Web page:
Unlike previous Five Nights at Freddy’s games, the game is not set in a security office, but in a child’s bedroom; there are also no security cameras and instead of “Phone Guy”, the player is given on-screen instructions to help the player during the game. The player is equipped with a flashlight, similar to the second game, although the light has unlimited power. It can be used to ward away any animatronics seen down the hallway; however, if the player hears either Nightmare Bonnie’s or Nightmare Chica’s breathing at the door or they see Nightmare Fredbear or Nightmare upon turning on the flashlight, they must immediately close the door. Despite this, the door will eventually open ajar as the player walks away. The player must also monitor the closet to avoid getting attacked by Nightmare Foxy by closing it if necessary, similar to the first game, as well as shooing three miniature animatronics nicknamed ‘Freddles’ by the FNAF community off the bed before they, once all three are together, summon Nightmare Freddy to attack the player. If the player is not careful in shining the light towards the hallways or leaves the doors, closet and bed unattended for too long, the player will be jumpscared, leading to a game over.
If paints have been allowed to stand and hard lumps or skin have formed, the skin or scum should be removed, after which the paint can be stirred and strained through screen wire or through one or two thicknesses of cheesecloth. Today, it is increasingly easy to source ecologically sound paints, as most specialist ranges, such as Ecos, Earthborn, Georgina Barrow and Auro are available via mail order. There is a wealth of colour options in these pre-mixed ranges that include lush shades and muted palettes, reflecting their natural ingredients. Ecos continues to lead the field. It has recently developed Atmosphere Purifying Paint, which absorbs and neutralises volatile chemicals, solvents and VOCs from the atmosphere in a home. Knock down texture is basically a orange peel that is sprayed on and allowed to "set-up" for a minute or two then gently "knocked down" by running a 6" drywall knife over it, "knocking down" the surface of the texture. Although knock down is a flattened version of orange peel, I suggest you do not use a spray can of orange peel, the knock down comes in its own spray can and the results are much better, again experiment before spraying it on the wall. However, If ever you apply any of the textures to the wall and are not satisfied with the results, wash the texture off immediately before it dries, then allow the wall to dry and try it again. Once you have the texture applied to your liking and you have allowed it to dry, you may want to paint the patches a couple of time before painting the entire wall, especially for walls where the paint to be applied will have some sheen. Multiple coats on these areas will make them blend in, unnoticeable, with the rest of the wall. You will know if the patches need more coats of paint, because the patch/texture will have absorbed the paint causing the spot to look duller than the rest of the existing wall.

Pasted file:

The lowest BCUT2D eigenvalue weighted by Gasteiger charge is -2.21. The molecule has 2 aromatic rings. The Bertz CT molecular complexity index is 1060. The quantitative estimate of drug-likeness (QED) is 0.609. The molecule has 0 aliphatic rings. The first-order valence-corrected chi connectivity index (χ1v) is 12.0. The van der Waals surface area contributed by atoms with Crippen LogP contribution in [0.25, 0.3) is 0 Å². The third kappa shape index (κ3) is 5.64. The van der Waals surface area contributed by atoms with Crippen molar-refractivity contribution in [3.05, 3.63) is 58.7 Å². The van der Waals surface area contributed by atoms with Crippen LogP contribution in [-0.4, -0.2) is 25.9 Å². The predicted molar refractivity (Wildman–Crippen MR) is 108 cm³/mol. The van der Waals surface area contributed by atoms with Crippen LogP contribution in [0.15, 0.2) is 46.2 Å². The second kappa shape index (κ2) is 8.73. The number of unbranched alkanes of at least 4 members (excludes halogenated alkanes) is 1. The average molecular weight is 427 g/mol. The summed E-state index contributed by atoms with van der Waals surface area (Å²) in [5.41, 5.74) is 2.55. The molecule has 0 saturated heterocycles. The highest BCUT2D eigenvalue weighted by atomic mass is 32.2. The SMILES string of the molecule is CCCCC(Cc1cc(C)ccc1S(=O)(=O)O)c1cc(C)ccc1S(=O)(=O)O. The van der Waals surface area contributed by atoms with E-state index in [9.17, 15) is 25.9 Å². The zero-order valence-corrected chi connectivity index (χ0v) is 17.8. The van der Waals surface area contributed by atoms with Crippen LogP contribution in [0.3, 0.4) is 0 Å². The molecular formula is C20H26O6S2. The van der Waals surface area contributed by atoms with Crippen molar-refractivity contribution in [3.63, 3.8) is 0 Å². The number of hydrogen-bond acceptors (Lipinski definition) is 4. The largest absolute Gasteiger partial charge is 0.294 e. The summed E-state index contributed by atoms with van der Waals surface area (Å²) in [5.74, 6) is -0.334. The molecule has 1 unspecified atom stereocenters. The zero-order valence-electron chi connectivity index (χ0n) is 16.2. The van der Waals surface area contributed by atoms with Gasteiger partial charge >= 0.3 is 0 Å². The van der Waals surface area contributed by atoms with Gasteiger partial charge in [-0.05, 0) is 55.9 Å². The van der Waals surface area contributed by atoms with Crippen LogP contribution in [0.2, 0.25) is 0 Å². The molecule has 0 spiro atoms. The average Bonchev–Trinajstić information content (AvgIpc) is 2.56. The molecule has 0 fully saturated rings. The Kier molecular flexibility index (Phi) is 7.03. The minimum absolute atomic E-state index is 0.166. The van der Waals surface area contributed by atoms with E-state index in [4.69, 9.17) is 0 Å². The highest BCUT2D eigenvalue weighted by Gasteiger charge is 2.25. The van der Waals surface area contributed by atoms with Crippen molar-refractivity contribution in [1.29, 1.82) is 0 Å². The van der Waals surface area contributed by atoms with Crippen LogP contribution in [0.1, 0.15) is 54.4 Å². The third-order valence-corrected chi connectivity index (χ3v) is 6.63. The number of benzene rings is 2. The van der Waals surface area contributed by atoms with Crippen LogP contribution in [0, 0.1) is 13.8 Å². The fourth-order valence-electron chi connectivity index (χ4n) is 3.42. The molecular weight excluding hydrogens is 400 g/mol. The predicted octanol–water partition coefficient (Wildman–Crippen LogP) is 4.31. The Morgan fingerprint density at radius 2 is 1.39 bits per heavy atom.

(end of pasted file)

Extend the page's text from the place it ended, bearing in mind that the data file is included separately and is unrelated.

Now that you have primed the airless, make sure that there isn't a tip in the gun of the airless and bring it over to the empty bucket. Since there is typically cleaning solution in the hose leading to the gun it is a good idea to spray that out until you see thick paint coming out. Once you have thick paint coming out you may put your tip back in. Remember that the tip will have an arrow on one side of the handle that shows which direction it must be in, in order to spray. However, if you put a coat of pure white primer (which has a score of 0) on top of the brown color wall first, this immediately brings your luminosity score down to 4 (8 + 0 = 8/2 = 4, the average). This means you may only need one coat of yellow paint to give you the right hue and saturation. In reality of course, you will always want to do at least 2 coats. But even with a total of 3 coats (primer and paint) you are way ahead of the paint-only option. There are 2 methods for using primer to aid in color coverage. In the first case, when applying light color paint to a darker wall color, you can maximize your color coverage by applying a white primer coat before applying your new paint. In the second case, when painting dark color paint onto a lighter wall color, maximize your color coverage by having your primer "tinted" the same color as your new paint. Many people are surprised to learn that this is possible. But the fact is, your local paint retailer will happily add any color they carry to any primer you want (thereby "tinting" it) for free! PAINTING YOUR CEILING TIPS. · If you are painting the entire room, it is best to paint the ceiling first! · If you are using a paint roller, maneuver your arms in series of diagonal swaths (forming a letter M). Fill in the open areas by cross rolling. · If you are using a paintbrush, apply the paint in short strokes towards the unpainted area, known as "wet to dry." Then brush back into the area you just painted for a smooth surface. · If you are painting your ceiling, remove light bulbs, chandeliers, fluorescent lights and fixture covers. · Paint trim first, including edging around the ceiling, molding, and trim.